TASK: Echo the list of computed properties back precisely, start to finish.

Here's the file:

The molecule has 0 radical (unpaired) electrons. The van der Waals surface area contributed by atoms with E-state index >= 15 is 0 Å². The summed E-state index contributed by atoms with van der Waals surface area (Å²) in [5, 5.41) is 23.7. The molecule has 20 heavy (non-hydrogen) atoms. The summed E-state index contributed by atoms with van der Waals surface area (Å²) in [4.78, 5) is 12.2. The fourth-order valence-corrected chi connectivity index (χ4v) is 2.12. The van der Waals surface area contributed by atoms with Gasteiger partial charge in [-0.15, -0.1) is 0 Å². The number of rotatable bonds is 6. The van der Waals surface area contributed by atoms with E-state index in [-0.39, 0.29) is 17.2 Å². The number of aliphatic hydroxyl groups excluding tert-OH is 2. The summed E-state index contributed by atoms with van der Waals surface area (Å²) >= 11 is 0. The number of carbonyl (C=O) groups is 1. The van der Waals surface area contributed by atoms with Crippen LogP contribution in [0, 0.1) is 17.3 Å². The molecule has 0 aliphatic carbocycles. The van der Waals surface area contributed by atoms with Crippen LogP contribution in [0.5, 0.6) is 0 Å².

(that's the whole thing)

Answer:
The molecule has 0 radical (unpaired) electrons. The van der Waals surface area contributed by atoms with E-state index >= 15 is 0 Å². The summed E-state index contributed by atoms with van der Waals surface area (Å²) in [5, 5.41) is 23.7. The molecule has 20 heavy (non-hydrogen) atoms. The summed E-state index contributed by atoms with van der Waals surface area (Å²) in [4.78, 5) is 12.2. The fourth-order valence-corrected chi connectivity index (χ4v) is 2.12. The van der Waals surface area contributed by atoms with Gasteiger partial charge in [-0.15, -0.1) is 0 Å². The number of rotatable bonds is 6. The van der Waals surface area contributed by atoms with E-state index in [-0.39, 0.29) is 17.2 Å². The number of aliphatic hydroxyl groups excluding tert-OH is 2. The summed E-state index contributed by atoms with van der Waals surface area (Å²) >= 11 is 0. The number of carbonyl (C=O) groups is 1. The van der Waals surface area contributed by atoms with Crippen LogP contribution in [0, 0.1) is 17.3 Å². The molecule has 0 aliphatic carbocycles. The van der Waals surface area contributed by atoms with Crippen LogP contribution in [0.5, 0.6) is 0 Å².